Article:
Appeals Court Overturns Trauma Center Injunction For St. Pete's Northside Hospital
An appeals court Tuesday rejected a Leon County circuit judge's decision to issue a temporary injunction against a potential trauma center at a St. Petersburg hospital.
The 15-page ruling by a three-judge panel of the 1st District Court of Appeal came in a battle about a proposal by Northside Hospital to open a trauma center.
Bayfront Health-St. Petersburg and Tampa's St. Joseph's Hospital, which have long operated trauma centers, have opposed the Northside proposal. Bayfront filed a lawsuit in March in Leon County circuit court, arguing that the Florida Department of Health should be blocked from allowing Northside to operate what is known as a “provisional” trauma center and seeking to prevent Northside from operating such a center.
Bayfront argued, at least in part, that state law allows only two trauma centers in Pinellas and Pasco counties — and that those slots were already filled. Leon County Circuit Judge Karen Gievers in April sided with Bayfront and issued a temporary injunction. But the appeals court disagreed, focusing heavily on how state law treats provisional trauma centers, which are approved to operate temporarily and can subsequently seek a more-permanent status.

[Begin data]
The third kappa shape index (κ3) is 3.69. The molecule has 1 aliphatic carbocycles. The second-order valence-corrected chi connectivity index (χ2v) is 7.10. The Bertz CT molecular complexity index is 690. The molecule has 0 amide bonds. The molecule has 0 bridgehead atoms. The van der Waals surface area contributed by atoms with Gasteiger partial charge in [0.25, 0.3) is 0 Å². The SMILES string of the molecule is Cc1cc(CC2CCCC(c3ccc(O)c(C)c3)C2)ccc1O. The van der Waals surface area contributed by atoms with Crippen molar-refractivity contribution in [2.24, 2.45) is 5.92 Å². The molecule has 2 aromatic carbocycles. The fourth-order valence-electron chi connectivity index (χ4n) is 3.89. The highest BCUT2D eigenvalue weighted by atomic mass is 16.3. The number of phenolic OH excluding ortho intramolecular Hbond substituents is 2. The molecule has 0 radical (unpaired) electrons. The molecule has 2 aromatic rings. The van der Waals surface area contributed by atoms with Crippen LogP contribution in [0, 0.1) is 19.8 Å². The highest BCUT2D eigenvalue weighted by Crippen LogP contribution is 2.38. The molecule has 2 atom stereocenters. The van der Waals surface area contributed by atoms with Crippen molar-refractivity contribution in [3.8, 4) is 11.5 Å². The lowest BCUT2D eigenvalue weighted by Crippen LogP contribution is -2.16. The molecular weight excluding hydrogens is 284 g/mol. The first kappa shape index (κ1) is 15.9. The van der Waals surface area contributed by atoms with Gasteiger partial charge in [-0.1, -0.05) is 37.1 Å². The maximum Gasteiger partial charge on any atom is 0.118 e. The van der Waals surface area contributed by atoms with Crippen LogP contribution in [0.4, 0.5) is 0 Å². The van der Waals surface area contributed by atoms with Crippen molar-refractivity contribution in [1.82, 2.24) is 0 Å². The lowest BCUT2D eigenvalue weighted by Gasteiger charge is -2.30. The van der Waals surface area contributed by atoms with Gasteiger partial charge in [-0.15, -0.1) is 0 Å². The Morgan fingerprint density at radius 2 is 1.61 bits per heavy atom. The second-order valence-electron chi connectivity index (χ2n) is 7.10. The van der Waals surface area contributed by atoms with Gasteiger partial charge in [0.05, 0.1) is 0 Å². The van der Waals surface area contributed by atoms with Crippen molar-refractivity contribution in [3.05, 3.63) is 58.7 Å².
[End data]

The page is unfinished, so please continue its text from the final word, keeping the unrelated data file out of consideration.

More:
The ruling, written by appeals-court Judge Joseph Lewis and joined by judges Scott Makar and Timothy Osterhaus, said parts of the law “do not impose need (for trauma centers) as one of the prerequisites for submitting, accepting, reviewing, or provisionally granting an application.”
Tuesday's ruling was the second legal decision in less than two weeks that could bolster Northside's effort to open a trauma center. After Gievers issued the injunction, the Department of Health turned down Northside's application on other grounds. But an administrative law judge on Dec. 20 ruled the department's decision had been improper and that Northside had met criteria for opening a trauma facility.
Administrative Law Judge Robert Cohen's decision is a recommended order, which, under administrative law, goes back to the Department of Health for a final order. In his ruling, Cohen said the Department of Health had found only “minor” deficiencies in Northside's application and that the rejection appeared to be tied to Gievers' injunction.
He wrote that the department's “decision to deny the application was apparently motivated by an administrative decision that it should not approve an application while the injunction was in place — not by any genuine concerns regarding the merits of Northside's program.”